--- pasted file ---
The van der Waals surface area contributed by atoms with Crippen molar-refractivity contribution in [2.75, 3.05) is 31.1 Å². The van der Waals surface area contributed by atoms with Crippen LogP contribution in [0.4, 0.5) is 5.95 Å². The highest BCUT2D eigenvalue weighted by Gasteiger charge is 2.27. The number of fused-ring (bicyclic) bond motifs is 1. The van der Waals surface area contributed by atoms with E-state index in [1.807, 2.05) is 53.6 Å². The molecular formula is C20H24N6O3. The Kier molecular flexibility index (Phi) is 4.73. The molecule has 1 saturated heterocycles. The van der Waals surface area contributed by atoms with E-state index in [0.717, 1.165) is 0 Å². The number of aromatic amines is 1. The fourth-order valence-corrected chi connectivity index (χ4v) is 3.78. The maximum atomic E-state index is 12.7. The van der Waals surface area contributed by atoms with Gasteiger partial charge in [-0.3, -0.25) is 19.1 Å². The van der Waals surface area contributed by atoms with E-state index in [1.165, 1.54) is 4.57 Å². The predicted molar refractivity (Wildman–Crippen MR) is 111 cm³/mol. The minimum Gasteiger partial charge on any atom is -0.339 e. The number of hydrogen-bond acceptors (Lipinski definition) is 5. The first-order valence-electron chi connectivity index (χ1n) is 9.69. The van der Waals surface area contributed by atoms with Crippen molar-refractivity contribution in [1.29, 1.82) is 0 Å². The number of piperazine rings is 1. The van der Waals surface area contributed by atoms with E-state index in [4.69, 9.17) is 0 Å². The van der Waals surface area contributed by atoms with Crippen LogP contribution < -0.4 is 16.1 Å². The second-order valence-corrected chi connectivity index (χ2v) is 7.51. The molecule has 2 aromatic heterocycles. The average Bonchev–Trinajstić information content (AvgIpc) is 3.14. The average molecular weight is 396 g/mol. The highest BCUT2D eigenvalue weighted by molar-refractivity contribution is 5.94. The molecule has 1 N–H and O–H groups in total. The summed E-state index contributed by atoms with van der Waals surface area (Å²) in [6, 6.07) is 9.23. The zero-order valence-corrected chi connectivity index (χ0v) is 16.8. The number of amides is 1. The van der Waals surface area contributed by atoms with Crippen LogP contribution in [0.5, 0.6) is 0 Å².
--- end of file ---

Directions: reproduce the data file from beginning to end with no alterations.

The van der Waals surface area contributed by atoms with Crippen molar-refractivity contribution in [2.75, 3.05) is 31.1 Å². The van der Waals surface area contributed by atoms with Crippen LogP contribution in [0.4, 0.5) is 5.95 Å². The highest BCUT2D eigenvalue weighted by Gasteiger charge is 2.27. The number of fused-ring (bicyclic) bond motifs is 1. The van der Waals surface area contributed by atoms with E-state index in [1.807, 2.05) is 53.6 Å². The molecular formula is C20H24N6O3. The Kier molecular flexibility index (Phi) is 4.73. The molecule has 1 saturated heterocycles. The van der Waals surface area contributed by atoms with E-state index in [0.717, 1.165) is 0 Å². The number of aromatic amines is 1. The fourth-order valence-corrected chi connectivity index (χ4v) is 3.78. The maximum atomic E-state index is 12.7. The van der Waals surface area contributed by atoms with Gasteiger partial charge in [-0.3, -0.25) is 19.1 Å². The van der Waals surface area contributed by atoms with E-state index in [1.165, 1.54) is 4.57 Å². The predicted molar refractivity (Wildman–Crippen MR) is 111 cm³/mol. The minimum Gasteiger partial charge on any atom is -0.339 e. The number of hydrogen-bond acceptors (Lipinski definition) is 5. The first-order valence-electron chi connectivity index (χ1n) is 9.69. The van der Waals surface area contributed by atoms with Crippen molar-refractivity contribution in [1.29, 1.82) is 0 Å². The number of piperazine rings is 1. The van der Waals surface area contributed by atoms with E-state index in [4.69, 9.17) is 0 Å². The van der Waals surface area contributed by atoms with Crippen LogP contribution < -0.4 is 16.1 Å². The second-order valence-corrected chi connectivity index (χ2v) is 7.51. The molecule has 2 aromatic heterocycles. The average Bonchev–Trinajstić information content (AvgIpc) is 3.14. The average molecular weight is 396 g/mol. The highest BCUT2D eigenvalue weighted by molar-refractivity contribution is 5.94. The molecule has 1 N–H and O–H groups in total. The summed E-state index contributed by atoms with van der Waals surface area (Å²) in [6, 6.07) is 9.23. The zero-order valence-corrected chi connectivity index (χ0v) is 16.8. The number of amides is 1. The van der Waals surface area contributed by atoms with Crippen LogP contribution in [0.5, 0.6) is 0 Å².